Over 11 million people across Syria need aid — more than half the country’s estimated population — and the U.N. and other organizations are reaching an average of 5.6 million people a month, the U.N. humanitarian chief said Thursday.
Mark Lowcock told the Security Council that across northern Syria 4 million people are supported by U.N. cross-border deliveries including 2.7 million in the northwest, the last major opposition-held area in the country.
With the resolution authorizing cross-border aid expiring in December, Lowcock stressed to the council that “there is no alternative to the cross-border operation” and its renewal is “critical.”
Last year, Syria’s closest ally Russia abstained on the resolution along with China. Lowcock warned that without a cross-border operation, “we would see an immediate end of aid supporting millions of civilians” which would cause “a rapid increase in hunger and disease.”
“A lot more people would flood across the borders, making an existing crisis even worse in the region,” he said.
Lowcock said he remains very concerned about the situation in the northwest, pointing to an increase in airstrikes and ground-based strikes mostly in parts of southern and western Idlib in recent weeks.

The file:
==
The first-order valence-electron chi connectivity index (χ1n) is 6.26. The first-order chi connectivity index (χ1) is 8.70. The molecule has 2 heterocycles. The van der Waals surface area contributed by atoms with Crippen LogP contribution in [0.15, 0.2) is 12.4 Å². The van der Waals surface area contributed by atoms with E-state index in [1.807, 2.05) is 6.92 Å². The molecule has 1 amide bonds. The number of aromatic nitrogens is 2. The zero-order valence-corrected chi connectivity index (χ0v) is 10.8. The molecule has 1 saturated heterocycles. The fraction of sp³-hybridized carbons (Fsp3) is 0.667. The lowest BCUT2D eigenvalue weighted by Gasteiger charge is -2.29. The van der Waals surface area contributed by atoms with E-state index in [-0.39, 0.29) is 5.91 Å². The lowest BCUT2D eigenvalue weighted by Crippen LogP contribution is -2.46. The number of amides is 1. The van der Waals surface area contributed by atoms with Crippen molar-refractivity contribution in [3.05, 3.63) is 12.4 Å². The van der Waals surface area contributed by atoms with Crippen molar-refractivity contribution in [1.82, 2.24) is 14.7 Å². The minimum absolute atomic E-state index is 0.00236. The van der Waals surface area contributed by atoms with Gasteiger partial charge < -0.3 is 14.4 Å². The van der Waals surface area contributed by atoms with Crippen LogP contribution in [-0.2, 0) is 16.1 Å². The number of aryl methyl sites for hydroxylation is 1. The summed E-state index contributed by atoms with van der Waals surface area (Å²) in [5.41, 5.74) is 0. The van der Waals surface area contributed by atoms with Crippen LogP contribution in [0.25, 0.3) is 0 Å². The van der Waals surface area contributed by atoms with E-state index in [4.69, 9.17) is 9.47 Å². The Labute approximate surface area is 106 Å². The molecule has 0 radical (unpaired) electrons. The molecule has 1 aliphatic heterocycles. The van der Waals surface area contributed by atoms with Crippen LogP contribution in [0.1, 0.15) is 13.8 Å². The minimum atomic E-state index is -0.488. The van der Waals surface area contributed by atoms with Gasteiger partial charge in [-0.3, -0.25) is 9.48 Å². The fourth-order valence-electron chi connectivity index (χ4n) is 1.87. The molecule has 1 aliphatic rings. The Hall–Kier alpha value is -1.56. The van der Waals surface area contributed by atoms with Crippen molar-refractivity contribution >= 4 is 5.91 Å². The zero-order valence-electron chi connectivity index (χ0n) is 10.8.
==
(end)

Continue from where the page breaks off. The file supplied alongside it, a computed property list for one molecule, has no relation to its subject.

“In the last two days there have been reports of over 100 airstrikes in Idlib and surrounding areas,” he said.
More than half the people in Idlib moved there from other parts of the country, and hundreds of thousands are living in camps and informal shelters near the Turkish border, he said.
“There is little space left to absorb additional displacement,” Lowcock said. “The onset of winter — with the rain, the cold, and the mud it brings — compounds the dire humanitarian situation.”
In Kafr Takharim, where civilians were besieged and shelled following protests against the extremist group HTS, “reports indicate that civilians have been killed,” the aid chief said.
“More broadly, we are seeing that civilian infrastructure is being dismantled and sold in areas under HTS control, including water and electrical infrastructure, as well as rail lines,” he said.
Lowcock warned that removing infrastructure affects services now, “but will also make any future recovery all the more difficult.”